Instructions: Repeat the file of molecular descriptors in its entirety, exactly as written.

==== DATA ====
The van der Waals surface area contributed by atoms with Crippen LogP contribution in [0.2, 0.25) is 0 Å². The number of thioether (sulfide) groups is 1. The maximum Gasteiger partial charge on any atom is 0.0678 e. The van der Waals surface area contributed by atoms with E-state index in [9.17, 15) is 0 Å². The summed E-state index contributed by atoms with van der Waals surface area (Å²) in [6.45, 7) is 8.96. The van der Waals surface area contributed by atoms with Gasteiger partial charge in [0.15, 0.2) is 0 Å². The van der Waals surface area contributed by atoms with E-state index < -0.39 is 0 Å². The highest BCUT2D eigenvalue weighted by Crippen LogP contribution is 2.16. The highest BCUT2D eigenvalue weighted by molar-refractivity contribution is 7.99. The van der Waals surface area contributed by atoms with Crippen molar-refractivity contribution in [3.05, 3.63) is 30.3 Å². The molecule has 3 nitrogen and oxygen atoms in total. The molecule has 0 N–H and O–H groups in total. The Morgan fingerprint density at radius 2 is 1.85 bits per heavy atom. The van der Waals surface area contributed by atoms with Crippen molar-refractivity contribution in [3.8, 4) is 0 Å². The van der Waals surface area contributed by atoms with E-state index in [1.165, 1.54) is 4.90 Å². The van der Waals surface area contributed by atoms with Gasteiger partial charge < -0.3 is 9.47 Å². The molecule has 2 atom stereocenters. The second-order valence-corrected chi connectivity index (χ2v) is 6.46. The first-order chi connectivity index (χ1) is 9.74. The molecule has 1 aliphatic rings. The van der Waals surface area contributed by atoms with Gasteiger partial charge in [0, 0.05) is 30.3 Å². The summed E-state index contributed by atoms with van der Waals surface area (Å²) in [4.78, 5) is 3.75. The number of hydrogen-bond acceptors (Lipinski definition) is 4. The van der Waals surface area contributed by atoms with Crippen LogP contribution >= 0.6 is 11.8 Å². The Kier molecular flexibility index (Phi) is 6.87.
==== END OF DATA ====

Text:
The van der Waals surface area contributed by atoms with Crippen LogP contribution in [0.2, 0.25) is 0 Å². The number of thioether (sulfide) groups is 1. The maximum Gasteiger partial charge on any atom is 0.0678 e. The van der Waals surface area contributed by atoms with E-state index in [9.17, 15) is 0 Å². The summed E-state index contributed by atoms with van der Waals surface area (Å²) in [6.45, 7) is 8.96. The van der Waals surface area contributed by atoms with Gasteiger partial charge in [0.15, 0.2) is 0 Å². The van der Waals surface area contributed by atoms with E-state index < -0.39 is 0 Å². The highest BCUT2D eigenvalue weighted by Crippen LogP contribution is 2.16. The highest BCUT2D eigenvalue weighted by molar-refractivity contribution is 7.99. The van der Waals surface area contributed by atoms with Crippen molar-refractivity contribution in [3.05, 3.63) is 30.3 Å². The molecule has 3 nitrogen and oxygen atoms in total. The molecule has 0 N–H and O–H groups in total. The Morgan fingerprint density at radius 2 is 1.85 bits per heavy atom. The van der Waals surface area contributed by atoms with Crippen molar-refractivity contribution in [3.8, 4) is 0 Å². The van der Waals surface area contributed by atoms with E-state index in [1.165, 1.54) is 4.90 Å². The van der Waals surface area contributed by atoms with Gasteiger partial charge < -0.3 is 9.47 Å². The molecule has 2 atom stereocenters. The second-order valence-corrected chi connectivity index (χ2v) is 6.46. The first-order chi connectivity index (χ1) is 9.74. The molecule has 1 aliphatic rings. The van der Waals surface area contributed by atoms with Gasteiger partial charge in [0, 0.05) is 30.3 Å². The summed E-state index contributed by atoms with van der Waals surface area (Å²) in [4.78, 5) is 3.75. The number of hydrogen-bond acceptors (Lipinski definition) is 4. The van der Waals surface area contributed by atoms with Crippen LogP contribution >= 0.6 is 11.8 Å². The Kier molecular flexibility index (Phi) is 6.87.